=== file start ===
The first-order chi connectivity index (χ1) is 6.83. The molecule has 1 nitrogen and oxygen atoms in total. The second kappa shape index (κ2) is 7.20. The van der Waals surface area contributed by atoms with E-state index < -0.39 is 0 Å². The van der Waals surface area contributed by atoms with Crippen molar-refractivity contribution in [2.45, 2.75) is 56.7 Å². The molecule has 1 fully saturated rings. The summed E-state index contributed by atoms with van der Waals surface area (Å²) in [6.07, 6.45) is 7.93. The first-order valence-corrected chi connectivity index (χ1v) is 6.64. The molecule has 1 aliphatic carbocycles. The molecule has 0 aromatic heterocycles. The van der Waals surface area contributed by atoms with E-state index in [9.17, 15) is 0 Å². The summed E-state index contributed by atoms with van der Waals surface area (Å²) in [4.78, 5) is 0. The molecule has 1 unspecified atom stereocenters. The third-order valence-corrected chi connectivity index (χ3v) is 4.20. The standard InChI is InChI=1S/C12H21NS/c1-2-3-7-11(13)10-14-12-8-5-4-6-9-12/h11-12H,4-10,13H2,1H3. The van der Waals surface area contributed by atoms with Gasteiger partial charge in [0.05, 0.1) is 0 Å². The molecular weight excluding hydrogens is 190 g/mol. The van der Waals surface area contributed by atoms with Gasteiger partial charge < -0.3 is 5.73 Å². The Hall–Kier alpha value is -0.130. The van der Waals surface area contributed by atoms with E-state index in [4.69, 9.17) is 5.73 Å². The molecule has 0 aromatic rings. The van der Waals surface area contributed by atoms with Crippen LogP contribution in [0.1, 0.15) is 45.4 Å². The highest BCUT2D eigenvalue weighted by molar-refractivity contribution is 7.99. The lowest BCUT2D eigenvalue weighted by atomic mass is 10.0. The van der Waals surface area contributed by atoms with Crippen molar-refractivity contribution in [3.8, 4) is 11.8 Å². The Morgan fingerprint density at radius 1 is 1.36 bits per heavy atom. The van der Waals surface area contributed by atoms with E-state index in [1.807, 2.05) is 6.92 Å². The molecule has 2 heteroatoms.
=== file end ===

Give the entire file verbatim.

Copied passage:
The first-order chi connectivity index (χ1) is 6.83. The molecule has 1 nitrogen and oxygen atoms in total. The second kappa shape index (κ2) is 7.20. The van der Waals surface area contributed by atoms with E-state index < -0.39 is 0 Å². The van der Waals surface area contributed by atoms with Crippen molar-refractivity contribution in [2.45, 2.75) is 56.7 Å². The molecule has 1 fully saturated rings. The summed E-state index contributed by atoms with van der Waals surface area (Å²) in [6.07, 6.45) is 7.93. The first-order valence-corrected chi connectivity index (χ1v) is 6.64. The molecule has 1 aliphatic carbocycles. The molecule has 0 aromatic heterocycles. The van der Waals surface area contributed by atoms with E-state index in [9.17, 15) is 0 Å². The summed E-state index contributed by atoms with van der Waals surface area (Å²) in [4.78, 5) is 0. The molecule has 1 unspecified atom stereocenters. The third-order valence-corrected chi connectivity index (χ3v) is 4.20. The standard InChI is InChI=1S/C12H21NS/c1-2-3-7-11(13)10-14-12-8-5-4-6-9-12/h11-12H,4-10,13H2,1H3. The van der Waals surface area contributed by atoms with Gasteiger partial charge in [0.05, 0.1) is 0 Å². The molecular weight excluding hydrogens is 190 g/mol. The van der Waals surface area contributed by atoms with Gasteiger partial charge < -0.3 is 5.73 Å². The Hall–Kier alpha value is -0.130. The van der Waals surface area contributed by atoms with E-state index in [4.69, 9.17) is 5.73 Å². The molecule has 0 aromatic rings. The van der Waals surface area contributed by atoms with Crippen LogP contribution in [0.1, 0.15) is 45.4 Å². The highest BCUT2D eigenvalue weighted by molar-refractivity contribution is 7.99. The lowest BCUT2D eigenvalue weighted by atomic mass is 10.0. The van der Waals surface area contributed by atoms with Crippen molar-refractivity contribution in [3.8, 4) is 11.8 Å². The Morgan fingerprint density at radius 1 is 1.36 bits per heavy atom. The van der Waals surface area contributed by atoms with E-state index in [1.807, 2.05) is 6.92 Å². The molecule has 2 heteroatoms.